What’s life like, a decade later? Well, there’s plenty of stuff that’s been invented. If you had any money of your own I’d advise you to invest it…but never mind, you don’t have any money of your own. Strangely enough, you’re great at managing it when you have little and as you get older and more money comes your way, you’ll lose that talent. Don’t stop hoarding and don’t shut down that habit you have of putting away little notes and coins in hiding places to surprise yourself later. Yes, of course I know about all of those. I found those little money-gifts, remember?
You’ve sailed over many of the body image issues that your peers faced in adolescence. You’re going to hit a biggie, in oh, about two years from now. It’s going to take everything you’ve got, even your bloody intestines and turn them inside out. You’ll be robbed of everything that can possibly be robbed from you, including what little weight you do have.
Are you still reading? Good, you always had nerve. You don’t realise it yet but you do. That’s the one thing that won’t -cannot – be stolen from you. And many, many years later, a whole lot of ‘Why did that have to happen to me?’s later, you will be able to accept that knowledge of that fact was worth all that you paid for it.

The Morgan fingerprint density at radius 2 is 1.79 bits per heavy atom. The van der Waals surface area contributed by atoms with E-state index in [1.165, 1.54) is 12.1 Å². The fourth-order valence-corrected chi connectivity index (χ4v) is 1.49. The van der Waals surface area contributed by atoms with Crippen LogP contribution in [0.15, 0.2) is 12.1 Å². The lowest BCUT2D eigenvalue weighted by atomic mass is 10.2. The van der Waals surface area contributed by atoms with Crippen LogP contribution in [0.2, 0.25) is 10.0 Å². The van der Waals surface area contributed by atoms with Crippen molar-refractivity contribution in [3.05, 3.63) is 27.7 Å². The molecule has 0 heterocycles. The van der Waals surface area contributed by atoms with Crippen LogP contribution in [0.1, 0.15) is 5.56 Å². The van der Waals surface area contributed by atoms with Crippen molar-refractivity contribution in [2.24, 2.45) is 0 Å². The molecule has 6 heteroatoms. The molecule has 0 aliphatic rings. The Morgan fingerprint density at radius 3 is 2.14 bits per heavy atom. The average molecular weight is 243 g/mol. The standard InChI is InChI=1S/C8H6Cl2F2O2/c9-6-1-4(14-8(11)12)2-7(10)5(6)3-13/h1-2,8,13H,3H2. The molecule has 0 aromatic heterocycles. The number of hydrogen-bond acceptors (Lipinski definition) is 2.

You’ve already had your horoscope drawn by an enthusiastic relative and you’ve analysed yourself on various pop-culture fronts. Have fun with it. Belief is a powerful toy, like fire but you have a strange ability to be able to play with it. Ignore what everyone says about your love life. I won’t tell you more. Just ignore it and follow your heart. It is about your heart after all, why should you listen to anyone else? Believe what they say about your talents and abilities, though. It’s true and what’s more, believing the good things that people say about you will give you the confidence to make it all come true.
Did it all come true? Well, I’m still standing here, aren’t I? Do I sound happy or unhappy to you? 🙂 I’ll leave you with just one thought. It only gets better with time. The thirties are fabulous and I’m off to a good time! I’ll see you in another ten years!
Okay, that wasn’t short but it was fun! 🙂 It reminded me of another very old post, also full of time travel.
Here’s another Reverb10 list-prompt! And this time with a fantasy-time travelly theme to it!
December 15 – 5 Minutes
Imagine you will completely lose your memory of 2010 in five minutes. Set an alarm for five minutes and capture the things you most want to remember about 2010.
(Author: Patti Digh)
And….there’s the timer. That’s that. Five wonderful things about 2010.
Another somewhat uninspiring Reverb 10 prompt but that may just be because I write so much about this already in my blog. So here goes:
December 10 – Wisdom Wisdom